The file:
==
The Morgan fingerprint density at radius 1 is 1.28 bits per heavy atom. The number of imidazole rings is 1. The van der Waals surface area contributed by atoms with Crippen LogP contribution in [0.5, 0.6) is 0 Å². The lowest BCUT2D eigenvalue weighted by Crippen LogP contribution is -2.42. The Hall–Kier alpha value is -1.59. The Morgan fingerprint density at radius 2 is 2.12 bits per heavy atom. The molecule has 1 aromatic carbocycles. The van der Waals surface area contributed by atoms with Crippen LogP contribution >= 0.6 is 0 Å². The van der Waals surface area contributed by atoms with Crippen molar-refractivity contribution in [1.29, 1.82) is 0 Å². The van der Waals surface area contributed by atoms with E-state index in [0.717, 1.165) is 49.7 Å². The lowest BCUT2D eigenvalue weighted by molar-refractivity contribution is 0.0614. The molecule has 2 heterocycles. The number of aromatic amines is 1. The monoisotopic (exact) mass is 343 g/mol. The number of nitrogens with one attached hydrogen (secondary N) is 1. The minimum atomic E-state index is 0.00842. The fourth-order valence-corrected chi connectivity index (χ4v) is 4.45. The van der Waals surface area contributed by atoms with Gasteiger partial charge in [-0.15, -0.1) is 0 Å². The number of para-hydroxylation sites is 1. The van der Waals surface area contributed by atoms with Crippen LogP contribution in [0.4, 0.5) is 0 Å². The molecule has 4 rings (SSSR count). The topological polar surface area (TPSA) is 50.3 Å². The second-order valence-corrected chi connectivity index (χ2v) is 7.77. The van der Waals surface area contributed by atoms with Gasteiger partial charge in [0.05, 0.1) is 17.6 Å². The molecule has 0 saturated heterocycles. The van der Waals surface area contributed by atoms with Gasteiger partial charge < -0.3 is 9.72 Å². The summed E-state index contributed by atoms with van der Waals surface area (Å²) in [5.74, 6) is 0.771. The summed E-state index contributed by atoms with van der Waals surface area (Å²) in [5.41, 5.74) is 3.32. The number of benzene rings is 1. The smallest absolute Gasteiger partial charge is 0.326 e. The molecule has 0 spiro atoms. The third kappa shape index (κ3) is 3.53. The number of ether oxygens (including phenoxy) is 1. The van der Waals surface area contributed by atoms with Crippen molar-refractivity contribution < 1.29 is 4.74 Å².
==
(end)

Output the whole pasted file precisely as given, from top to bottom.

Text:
The Morgan fingerprint density at radius 1 is 1.28 bits per heavy atom. The number of imidazole rings is 1. The van der Waals surface area contributed by atoms with Crippen LogP contribution in [0.5, 0.6) is 0 Å². The lowest BCUT2D eigenvalue weighted by Crippen LogP contribution is -2.42. The Hall–Kier alpha value is -1.59. The Morgan fingerprint density at radius 2 is 2.12 bits per heavy atom. The molecule has 1 aromatic carbocycles. The van der Waals surface area contributed by atoms with Crippen LogP contribution >= 0.6 is 0 Å². The van der Waals surface area contributed by atoms with Crippen molar-refractivity contribution in [1.29, 1.82) is 0 Å². The van der Waals surface area contributed by atoms with E-state index in [0.717, 1.165) is 49.7 Å². The lowest BCUT2D eigenvalue weighted by molar-refractivity contribution is 0.0614. The molecule has 2 heterocycles. The number of aromatic amines is 1. The monoisotopic (exact) mass is 343 g/mol. The number of nitrogens with one attached hydrogen (secondary N) is 1. The minimum atomic E-state index is 0.00842. The fourth-order valence-corrected chi connectivity index (χ4v) is 4.45. The van der Waals surface area contributed by atoms with Gasteiger partial charge in [-0.15, -0.1) is 0 Å². The number of para-hydroxylation sites is 1. The van der Waals surface area contributed by atoms with Crippen LogP contribution in [0.4, 0.5) is 0 Å². The molecule has 4 rings (SSSR count). The topological polar surface area (TPSA) is 50.3 Å². The second-order valence-corrected chi connectivity index (χ2v) is 7.77. The van der Waals surface area contributed by atoms with Gasteiger partial charge in [0.05, 0.1) is 17.6 Å². The molecule has 0 saturated heterocycles. The van der Waals surface area contributed by atoms with Gasteiger partial charge < -0.3 is 9.72 Å². The summed E-state index contributed by atoms with van der Waals surface area (Å²) in [5.74, 6) is 0.771. The summed E-state index contributed by atoms with van der Waals surface area (Å²) in [5.41, 5.74) is 3.32. The number of benzene rings is 1. The smallest absolute Gasteiger partial charge is 0.326 e. The molecule has 0 spiro atoms. The third kappa shape index (κ3) is 3.53. The number of ether oxygens (including phenoxy) is 1. The van der Waals surface area contributed by atoms with Crippen molar-refractivity contribution < 1.29 is 4.74 Å².